brushing roulades with eggCB and chocolate roulades

Click here to print recipe for Cookie Butter and Hazelnut Rugelach.

3 rugelach

Click here to print recipe for Cookie Butter and Chocolate Rugelach Roulades.

Roulades

Triple Coconut Macaroons

pyramid 2 625 sqThese are my absolute favourite macaroons. That’s macaroon, with 2 o’s – the coconut variety, not the pain-in-the-ass Diva, ground almond and meringue variety, which are macarons, with one o. This recipe for Triple Coconut Macaroons, comes from Cook’s Illustrated Magazine. I have been making these since the recipe first came out in 2000. Why I have waited so long to share with you is a mystery to me. I promise you, I’m reallly not a petty person.

Although I could make them any time of year, I always associate coconut macaroons with Passover. As a child we bought our macaroons from Open Window Bakery in Toronto. They made both vanilla and chocolate coconut macaroons. I preferred the simplicity of the vanilla ones. I found the chocolate ones too chocolatey for me. The cocoa powder masked the flavour of the coconut, which is exactly the point of coconut macaroons. I always felt sorry for those families that had to get their macaroon fix from the can. They were gummy and chewy, in short, just awful.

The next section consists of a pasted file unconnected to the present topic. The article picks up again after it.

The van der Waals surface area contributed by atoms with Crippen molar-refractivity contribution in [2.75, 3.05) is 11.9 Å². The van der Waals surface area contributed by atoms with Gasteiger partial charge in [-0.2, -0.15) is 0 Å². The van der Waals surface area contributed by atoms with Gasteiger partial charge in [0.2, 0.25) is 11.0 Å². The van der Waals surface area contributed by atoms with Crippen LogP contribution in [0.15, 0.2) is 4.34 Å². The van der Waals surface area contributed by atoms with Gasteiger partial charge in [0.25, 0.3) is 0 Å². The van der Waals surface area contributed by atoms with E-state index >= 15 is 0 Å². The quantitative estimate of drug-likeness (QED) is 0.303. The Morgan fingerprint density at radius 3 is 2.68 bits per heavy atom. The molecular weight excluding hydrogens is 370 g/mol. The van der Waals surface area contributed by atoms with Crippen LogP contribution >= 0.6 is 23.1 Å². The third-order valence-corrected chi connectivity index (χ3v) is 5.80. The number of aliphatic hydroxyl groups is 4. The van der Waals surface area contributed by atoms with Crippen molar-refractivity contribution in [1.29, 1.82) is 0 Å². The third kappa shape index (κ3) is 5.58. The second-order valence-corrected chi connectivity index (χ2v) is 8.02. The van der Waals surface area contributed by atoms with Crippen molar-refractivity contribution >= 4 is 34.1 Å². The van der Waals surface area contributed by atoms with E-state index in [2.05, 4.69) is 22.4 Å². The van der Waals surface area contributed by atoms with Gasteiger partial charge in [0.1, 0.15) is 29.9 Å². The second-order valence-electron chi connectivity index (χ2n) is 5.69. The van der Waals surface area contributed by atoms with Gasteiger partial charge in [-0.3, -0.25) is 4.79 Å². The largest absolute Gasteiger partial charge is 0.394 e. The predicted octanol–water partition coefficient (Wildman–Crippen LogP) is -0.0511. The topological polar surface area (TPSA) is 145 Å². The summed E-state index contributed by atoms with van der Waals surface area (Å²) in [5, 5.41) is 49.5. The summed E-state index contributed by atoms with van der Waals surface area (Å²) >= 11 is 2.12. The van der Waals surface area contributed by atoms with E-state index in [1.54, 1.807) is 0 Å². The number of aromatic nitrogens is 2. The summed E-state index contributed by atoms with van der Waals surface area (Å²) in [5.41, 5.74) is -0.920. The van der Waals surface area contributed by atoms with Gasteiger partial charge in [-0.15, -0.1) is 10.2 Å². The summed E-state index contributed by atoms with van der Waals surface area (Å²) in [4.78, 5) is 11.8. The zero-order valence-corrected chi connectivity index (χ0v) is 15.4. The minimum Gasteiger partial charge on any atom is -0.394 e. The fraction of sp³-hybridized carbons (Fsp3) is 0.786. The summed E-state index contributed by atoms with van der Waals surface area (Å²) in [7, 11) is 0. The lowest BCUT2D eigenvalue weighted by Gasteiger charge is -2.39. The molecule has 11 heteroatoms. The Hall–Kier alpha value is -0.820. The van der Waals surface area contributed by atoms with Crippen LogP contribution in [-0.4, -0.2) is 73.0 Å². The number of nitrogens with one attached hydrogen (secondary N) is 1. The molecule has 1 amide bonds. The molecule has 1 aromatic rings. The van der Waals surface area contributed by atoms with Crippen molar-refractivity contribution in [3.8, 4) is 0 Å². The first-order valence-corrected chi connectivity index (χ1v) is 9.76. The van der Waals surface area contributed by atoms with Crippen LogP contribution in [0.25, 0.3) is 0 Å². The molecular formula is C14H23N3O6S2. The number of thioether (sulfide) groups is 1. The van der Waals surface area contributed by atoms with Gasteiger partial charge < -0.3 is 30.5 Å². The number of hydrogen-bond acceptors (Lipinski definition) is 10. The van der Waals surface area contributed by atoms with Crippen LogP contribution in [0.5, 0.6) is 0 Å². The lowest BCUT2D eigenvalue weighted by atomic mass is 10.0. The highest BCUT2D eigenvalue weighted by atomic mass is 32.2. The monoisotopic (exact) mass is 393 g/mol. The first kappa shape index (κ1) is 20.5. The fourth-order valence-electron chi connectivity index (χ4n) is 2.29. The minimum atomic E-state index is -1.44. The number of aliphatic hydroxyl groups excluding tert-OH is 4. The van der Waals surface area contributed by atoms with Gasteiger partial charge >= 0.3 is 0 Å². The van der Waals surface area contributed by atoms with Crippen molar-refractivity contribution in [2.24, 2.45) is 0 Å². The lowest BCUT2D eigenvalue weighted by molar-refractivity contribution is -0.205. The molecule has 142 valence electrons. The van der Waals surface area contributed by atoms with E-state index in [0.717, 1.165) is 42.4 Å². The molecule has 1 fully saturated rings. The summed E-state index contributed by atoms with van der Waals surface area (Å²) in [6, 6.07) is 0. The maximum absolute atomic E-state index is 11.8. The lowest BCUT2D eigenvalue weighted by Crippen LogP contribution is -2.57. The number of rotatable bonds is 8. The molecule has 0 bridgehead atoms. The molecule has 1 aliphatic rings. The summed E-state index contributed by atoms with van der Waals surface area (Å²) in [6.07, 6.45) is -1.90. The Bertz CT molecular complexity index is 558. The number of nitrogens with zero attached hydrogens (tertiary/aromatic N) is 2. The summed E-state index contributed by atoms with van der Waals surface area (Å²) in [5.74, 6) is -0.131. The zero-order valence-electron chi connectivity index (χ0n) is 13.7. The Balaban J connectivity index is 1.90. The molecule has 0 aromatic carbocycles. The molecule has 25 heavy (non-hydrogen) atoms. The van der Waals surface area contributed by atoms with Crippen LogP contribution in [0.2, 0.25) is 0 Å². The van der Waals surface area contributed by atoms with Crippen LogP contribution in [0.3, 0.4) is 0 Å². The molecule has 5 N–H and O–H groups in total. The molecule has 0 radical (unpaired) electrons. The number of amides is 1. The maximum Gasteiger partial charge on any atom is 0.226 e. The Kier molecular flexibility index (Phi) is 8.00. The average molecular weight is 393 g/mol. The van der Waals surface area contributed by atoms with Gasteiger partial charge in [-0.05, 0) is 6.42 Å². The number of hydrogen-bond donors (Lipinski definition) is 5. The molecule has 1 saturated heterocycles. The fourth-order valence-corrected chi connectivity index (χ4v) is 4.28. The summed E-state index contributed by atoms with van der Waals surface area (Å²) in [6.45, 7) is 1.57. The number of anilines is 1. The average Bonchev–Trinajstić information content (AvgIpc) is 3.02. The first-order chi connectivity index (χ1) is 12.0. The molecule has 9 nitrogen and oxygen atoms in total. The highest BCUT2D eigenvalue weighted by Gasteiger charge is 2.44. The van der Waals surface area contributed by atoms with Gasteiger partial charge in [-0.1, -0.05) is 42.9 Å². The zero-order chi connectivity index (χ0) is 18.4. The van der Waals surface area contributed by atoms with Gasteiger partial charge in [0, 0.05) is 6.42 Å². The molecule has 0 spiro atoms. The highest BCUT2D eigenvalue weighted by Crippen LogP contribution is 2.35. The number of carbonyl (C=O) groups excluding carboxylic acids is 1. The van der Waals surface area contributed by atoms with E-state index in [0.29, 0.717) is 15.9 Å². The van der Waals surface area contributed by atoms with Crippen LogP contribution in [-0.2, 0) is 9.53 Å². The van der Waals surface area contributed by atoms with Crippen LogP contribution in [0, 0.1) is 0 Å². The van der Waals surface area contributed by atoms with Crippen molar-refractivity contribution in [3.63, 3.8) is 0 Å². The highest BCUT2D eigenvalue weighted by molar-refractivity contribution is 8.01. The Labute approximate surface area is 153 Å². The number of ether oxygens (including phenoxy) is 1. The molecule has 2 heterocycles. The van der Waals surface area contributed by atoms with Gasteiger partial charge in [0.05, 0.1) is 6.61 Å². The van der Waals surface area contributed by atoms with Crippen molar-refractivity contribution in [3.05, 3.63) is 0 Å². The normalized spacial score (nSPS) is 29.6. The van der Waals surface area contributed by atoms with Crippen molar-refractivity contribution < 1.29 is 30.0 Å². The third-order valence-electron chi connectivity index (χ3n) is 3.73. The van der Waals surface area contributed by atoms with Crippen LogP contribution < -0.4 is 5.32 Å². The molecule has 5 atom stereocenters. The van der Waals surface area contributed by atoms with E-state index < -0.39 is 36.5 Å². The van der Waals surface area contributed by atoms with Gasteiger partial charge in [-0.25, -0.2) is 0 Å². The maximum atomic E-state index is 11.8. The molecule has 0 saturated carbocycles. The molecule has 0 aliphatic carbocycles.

00091_chocolatemacaroons_10coconut macaroons in can
The quintessential coconut macaroon is slightly crunchy on the outside and chewy in the middle, without being gluey. They should be sweet, but not cloyingly so, and they should be bursting with shreds of sweetened coconut. A final dip in a melted chocolate bath, to cover the lower third of the macaroon would not be a bad thing.